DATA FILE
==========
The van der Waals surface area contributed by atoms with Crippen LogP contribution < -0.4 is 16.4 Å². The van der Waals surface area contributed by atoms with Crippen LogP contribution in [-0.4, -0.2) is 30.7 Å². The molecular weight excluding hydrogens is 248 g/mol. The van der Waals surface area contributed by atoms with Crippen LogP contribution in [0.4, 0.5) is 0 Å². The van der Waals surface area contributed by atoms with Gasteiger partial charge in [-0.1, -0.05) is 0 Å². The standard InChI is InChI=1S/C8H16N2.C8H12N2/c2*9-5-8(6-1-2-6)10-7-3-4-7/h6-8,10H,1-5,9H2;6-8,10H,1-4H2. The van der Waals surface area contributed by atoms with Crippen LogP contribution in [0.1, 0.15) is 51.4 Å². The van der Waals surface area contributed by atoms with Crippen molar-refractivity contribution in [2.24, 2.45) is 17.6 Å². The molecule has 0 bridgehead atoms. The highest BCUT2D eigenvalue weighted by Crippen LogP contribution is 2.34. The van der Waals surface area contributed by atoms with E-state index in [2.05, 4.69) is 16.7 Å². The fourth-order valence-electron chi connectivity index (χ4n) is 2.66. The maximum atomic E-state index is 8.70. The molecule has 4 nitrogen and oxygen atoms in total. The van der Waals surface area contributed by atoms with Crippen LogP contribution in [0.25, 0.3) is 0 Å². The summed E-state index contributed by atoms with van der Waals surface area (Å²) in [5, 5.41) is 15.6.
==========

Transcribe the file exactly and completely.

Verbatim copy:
The van der Waals surface area contributed by atoms with Crippen LogP contribution < -0.4 is 16.4 Å². The van der Waals surface area contributed by atoms with Crippen LogP contribution in [-0.4, -0.2) is 30.7 Å². The molecular weight excluding hydrogens is 248 g/mol. The van der Waals surface area contributed by atoms with Crippen LogP contribution in [0.4, 0.5) is 0 Å². The van der Waals surface area contributed by atoms with Gasteiger partial charge in [-0.1, -0.05) is 0 Å². The standard InChI is InChI=1S/C8H16N2.C8H12N2/c2*9-5-8(6-1-2-6)10-7-3-4-7/h6-8,10H,1-5,9H2;6-8,10H,1-4H2. The van der Waals surface area contributed by atoms with Crippen LogP contribution in [0.1, 0.15) is 51.4 Å². The van der Waals surface area contributed by atoms with Crippen molar-refractivity contribution in [2.24, 2.45) is 17.6 Å². The molecule has 0 bridgehead atoms. The highest BCUT2D eigenvalue weighted by Crippen LogP contribution is 2.34. The van der Waals surface area contributed by atoms with E-state index in [2.05, 4.69) is 16.7 Å². The fourth-order valence-electron chi connectivity index (χ4n) is 2.66. The maximum atomic E-state index is 8.70. The molecule has 4 nitrogen and oxygen atoms in total. The van der Waals surface area contributed by atoms with Crippen LogP contribution in [0.25, 0.3) is 0 Å². The summed E-state index contributed by atoms with van der Waals surface area (Å²) in [5, 5.41) is 15.6.